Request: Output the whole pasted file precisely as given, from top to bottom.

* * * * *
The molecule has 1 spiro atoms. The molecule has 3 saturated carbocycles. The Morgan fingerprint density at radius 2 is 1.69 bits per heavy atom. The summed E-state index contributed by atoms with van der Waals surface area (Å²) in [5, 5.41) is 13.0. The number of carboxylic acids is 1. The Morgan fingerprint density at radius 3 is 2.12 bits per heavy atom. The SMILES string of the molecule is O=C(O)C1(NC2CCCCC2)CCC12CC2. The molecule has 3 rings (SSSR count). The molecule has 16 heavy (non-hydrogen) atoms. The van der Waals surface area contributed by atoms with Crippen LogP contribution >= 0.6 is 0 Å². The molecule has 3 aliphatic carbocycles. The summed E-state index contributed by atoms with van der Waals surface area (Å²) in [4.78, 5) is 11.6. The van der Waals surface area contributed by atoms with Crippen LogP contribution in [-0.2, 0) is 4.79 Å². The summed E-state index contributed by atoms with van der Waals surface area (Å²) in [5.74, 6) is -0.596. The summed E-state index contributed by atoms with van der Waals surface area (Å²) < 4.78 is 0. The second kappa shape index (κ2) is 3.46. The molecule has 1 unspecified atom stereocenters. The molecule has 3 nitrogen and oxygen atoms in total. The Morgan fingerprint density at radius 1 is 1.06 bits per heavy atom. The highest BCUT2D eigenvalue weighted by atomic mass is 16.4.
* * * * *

The molecule has 1 spiro atoms. The molecule has 3 saturated carbocycles. The Morgan fingerprint density at radius 2 is 1.69 bits per heavy atom. The summed E-state index contributed by atoms with van der Waals surface area (Å²) in [5, 5.41) is 13.0. The number of carboxylic acids is 1. The Morgan fingerprint density at radius 3 is 2.12 bits per heavy atom. The SMILES string of the molecule is O=C(O)C1(NC2CCCCC2)CCC12CC2. The molecule has 3 rings (SSSR count). The molecule has 16 heavy (non-hydrogen) atoms. The van der Waals surface area contributed by atoms with Crippen LogP contribution >= 0.6 is 0 Å². The molecule has 3 aliphatic carbocycles. The summed E-state index contributed by atoms with van der Waals surface area (Å²) in [4.78, 5) is 11.6. The van der Waals surface area contributed by atoms with Crippen LogP contribution in [-0.2, 0) is 4.79 Å². The summed E-state index contributed by atoms with van der Waals surface area (Å²) in [5.74, 6) is -0.596. The summed E-state index contributed by atoms with van der Waals surface area (Å²) < 4.78 is 0. The second kappa shape index (κ2) is 3.46. The molecule has 1 unspecified atom stereocenters. The molecule has 3 nitrogen and oxygen atoms in total. The Morgan fingerprint density at radius 1 is 1.06 bits per heavy atom. The highest BCUT2D eigenvalue weighted by atomic mass is 16.4.